EU calls for fines against Hungary over asylum policy

EU calls for fines against Hungary over asylum policy

Hungary could face fines from the European Union for failing to comply with a ruling by the bloc’s top court on its treatment of refugees and handling of asylum claims.

The European Commission, the 27-member bloc’s executive arm, said in a statement Friday that it would refer Hungary to the EU Court of Justice for failing to amend its asylum procedures in line with the court’s ruling, and recommended sustained financial penalties until Budapest complies.

In its statement, the commission said that “as of today, Hungary has not addressed several aspects of the judgment.”

“In particular, Hungary has not taken the measures necessary to ensure effective access to the asylum procedure,” it said. “Hungary has also not clarified the conditions pertaining to the right to remain on the territory in case of an appeal in an asylum procedure.”

The referral came after the EU court issued a ruling in December that found Hungary had failed to respect EU law by denying people entering the country without authorization the right to apply for asylum, and by unlawfully detaining them in “transit zones” on its border with Serbia.

Hungary’s right-wing populist Prime Minister Viktor Orban is a steadfast opponent of immigration, and has portrayed his country as a bulwark against migrants from the Middle East and Africa and a defender of Christianity in Europe.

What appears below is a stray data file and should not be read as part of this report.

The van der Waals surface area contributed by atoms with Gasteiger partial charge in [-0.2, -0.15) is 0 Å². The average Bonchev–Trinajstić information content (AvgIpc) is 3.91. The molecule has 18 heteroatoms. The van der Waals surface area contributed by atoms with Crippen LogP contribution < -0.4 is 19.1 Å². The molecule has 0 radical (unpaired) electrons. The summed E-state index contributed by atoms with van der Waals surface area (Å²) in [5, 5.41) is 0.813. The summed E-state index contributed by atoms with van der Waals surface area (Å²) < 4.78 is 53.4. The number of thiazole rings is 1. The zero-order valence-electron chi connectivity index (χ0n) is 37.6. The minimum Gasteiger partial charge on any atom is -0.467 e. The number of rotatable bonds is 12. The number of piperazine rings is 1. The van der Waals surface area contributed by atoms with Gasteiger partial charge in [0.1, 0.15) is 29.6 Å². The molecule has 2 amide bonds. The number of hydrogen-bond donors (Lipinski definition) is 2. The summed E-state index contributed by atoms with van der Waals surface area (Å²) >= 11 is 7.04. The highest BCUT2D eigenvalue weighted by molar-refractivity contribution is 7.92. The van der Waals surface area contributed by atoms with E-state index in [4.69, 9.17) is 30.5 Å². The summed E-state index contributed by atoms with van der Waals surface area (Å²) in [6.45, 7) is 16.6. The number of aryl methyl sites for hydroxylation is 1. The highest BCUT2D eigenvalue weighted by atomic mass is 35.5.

Orban is also a fierce critic of the EU, and Hungary faces financial penalties over what the bloc sees as violations of its fundamental values and the rule of law.

Around $8 billion in EU coronavirus recovery funds earmarked for Hungary have been withheld over insufficient anti-corruption safeguards in its spending plan.

On Friday, the Commission asked the EU court to impose fines against Hungary in the form of a lump sum and a daily penalty payment. Such a fine would be similar to EU sanctions recently imposed on Poland, a key ally of Hungary’s, which in October was ordered to pay 1 million euros ($1.2 million) a day over what the EU sees as breaches of its values concerning the judiciary.


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